Thursday, August 11

Conspiracy journalist Alex Jones must pay 48 million for ‘fake news’ about a fatal shooting


American conspiracy theorist Alex Jones you will have to pay the parents of a 6-year-old child killed in the Sandy Hook massacre in 2012 $45.2 million (€44.40 million) in punitive damages, in addition to the $4.1 million (€4 million) in compensatory damages already awarded, for falsely claiming the shooting was a hoax , a Texas jury decided Friday.

Neil Heslin and Scarlett Lewis, parents of murdered 6-year-old Jesse Lewis, testified that Jones’s supporters harassed them and sent them death threats for years under the false belief that they were lying about their son’s death on December 14. 2012 shooting that killed 20 children and six staff members at Sandy Hook Elementary School in Newtown, Connecticut.

The 12-member juror decided on punitive damages a day after determining compensatory damages, following a two-week trial in the defamation lawsuit presided over by Judge Maya Guerra Gamble in state court in the Texas capital, Austin, from where are they issued the far-right radio show and website Infowars.

Jones, a leading figure in American right-wing circles and a supporter of former President Donald Trump, described the Sandy Hook massacre as a hoax by the US government, staged using crisis actors to serve as a pretext to take the weapons away from the Americans.

After the verdict, Lewis told reporters that the outcome of the trial showed that “we can choose love”, adding: “We are all responsible for each other.”

The parents had claimed $145.9 million in punitive damages and $150 million in compensatory damages. Compensatory damages are awarded to cover the plaintiff’s suffering and losses. Punitive damages are awarded to punish the actions of the defendant.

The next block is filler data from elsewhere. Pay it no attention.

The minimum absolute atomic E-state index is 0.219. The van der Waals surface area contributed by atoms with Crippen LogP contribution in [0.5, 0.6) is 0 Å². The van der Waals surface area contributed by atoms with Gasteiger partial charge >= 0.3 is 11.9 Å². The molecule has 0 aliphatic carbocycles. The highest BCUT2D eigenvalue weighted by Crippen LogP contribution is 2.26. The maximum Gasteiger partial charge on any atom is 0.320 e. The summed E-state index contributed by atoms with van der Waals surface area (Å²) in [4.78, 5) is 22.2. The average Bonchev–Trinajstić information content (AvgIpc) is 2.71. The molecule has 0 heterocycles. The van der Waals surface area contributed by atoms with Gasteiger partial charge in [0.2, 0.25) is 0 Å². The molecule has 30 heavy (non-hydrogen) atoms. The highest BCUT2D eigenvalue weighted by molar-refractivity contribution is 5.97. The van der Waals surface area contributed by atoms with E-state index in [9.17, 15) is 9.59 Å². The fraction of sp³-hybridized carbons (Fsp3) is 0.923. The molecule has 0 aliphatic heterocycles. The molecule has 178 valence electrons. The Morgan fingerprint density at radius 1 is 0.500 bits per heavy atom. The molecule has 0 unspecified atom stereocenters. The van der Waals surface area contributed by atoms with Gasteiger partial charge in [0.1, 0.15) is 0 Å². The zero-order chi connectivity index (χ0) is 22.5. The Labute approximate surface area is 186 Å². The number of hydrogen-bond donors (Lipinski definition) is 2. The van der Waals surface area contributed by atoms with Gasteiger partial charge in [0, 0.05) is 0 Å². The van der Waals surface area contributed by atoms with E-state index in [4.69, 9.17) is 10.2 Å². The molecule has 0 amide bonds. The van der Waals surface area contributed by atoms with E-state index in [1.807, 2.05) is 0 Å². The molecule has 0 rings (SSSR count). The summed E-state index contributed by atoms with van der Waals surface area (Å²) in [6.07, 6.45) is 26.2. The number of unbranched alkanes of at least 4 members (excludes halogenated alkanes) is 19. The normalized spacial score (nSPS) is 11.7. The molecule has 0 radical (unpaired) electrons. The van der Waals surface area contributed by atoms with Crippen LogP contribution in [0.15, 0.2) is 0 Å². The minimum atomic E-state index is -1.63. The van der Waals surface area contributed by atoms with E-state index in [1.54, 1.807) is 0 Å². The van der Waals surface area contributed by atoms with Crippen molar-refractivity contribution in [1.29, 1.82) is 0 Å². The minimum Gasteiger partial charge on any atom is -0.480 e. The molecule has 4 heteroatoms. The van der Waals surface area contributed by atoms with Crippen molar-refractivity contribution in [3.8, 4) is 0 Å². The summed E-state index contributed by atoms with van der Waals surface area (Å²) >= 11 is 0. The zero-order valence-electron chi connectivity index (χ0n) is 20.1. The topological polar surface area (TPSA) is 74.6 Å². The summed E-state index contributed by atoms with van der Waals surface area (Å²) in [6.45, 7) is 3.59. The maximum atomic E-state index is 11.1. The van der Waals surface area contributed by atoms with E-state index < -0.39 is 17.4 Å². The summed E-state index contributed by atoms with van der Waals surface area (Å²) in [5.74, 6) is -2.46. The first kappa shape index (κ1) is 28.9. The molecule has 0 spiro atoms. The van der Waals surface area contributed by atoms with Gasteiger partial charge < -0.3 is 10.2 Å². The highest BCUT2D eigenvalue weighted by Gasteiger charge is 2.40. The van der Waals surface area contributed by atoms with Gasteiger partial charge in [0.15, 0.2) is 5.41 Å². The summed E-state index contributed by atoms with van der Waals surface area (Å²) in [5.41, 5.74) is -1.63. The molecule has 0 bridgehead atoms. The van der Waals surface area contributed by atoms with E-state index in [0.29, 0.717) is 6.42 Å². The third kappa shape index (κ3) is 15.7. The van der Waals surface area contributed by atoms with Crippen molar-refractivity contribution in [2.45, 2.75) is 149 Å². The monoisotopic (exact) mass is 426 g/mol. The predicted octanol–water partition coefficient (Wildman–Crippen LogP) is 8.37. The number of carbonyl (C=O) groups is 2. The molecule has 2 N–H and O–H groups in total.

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An attorney for Jones, Federico Andino Reynal, had asked the jury to return a verdict of $270,000 in punitive damages based on the number of hours Infowars spent covering Sandy Hook.

Outside the courthouse, Reynal told reporters the verdict was high, but Texas law limits punitive damages to $750,000 per plaintiff. Reynal later told Reuters that his goal was to minimize compensatory damages throughout the trial knowing that there is a limit to punitive damages. “We always knew that was in our favour, so the strategy worked,” Reynal said, referring to the cap.

Punitive damages were set at $4.2 million for Jones for defaming Heslin by questioning his holding their dead son after the shooting and $20.5 million each for Heslin and Lewis for mental anguish.

“We ask you to send a very, very simple message, and that is: dhold Alex Jones. Stop the monetization of misinformation and lies,” Wesley Todd Ball, an attorney for the parents, told the jury Friday before deliberations on punitive measures began. damages.

Jones sought to distance himself from conspiracy theories during his trial testimony, apologizing to the parents and acknowledging that Sandy Hook was “100% real.” Sandy Hook gunman Adam Lanza used a Remington Bushmaster rifle during the massacre, which ended when he killed himself to the sound of approaching police sirens.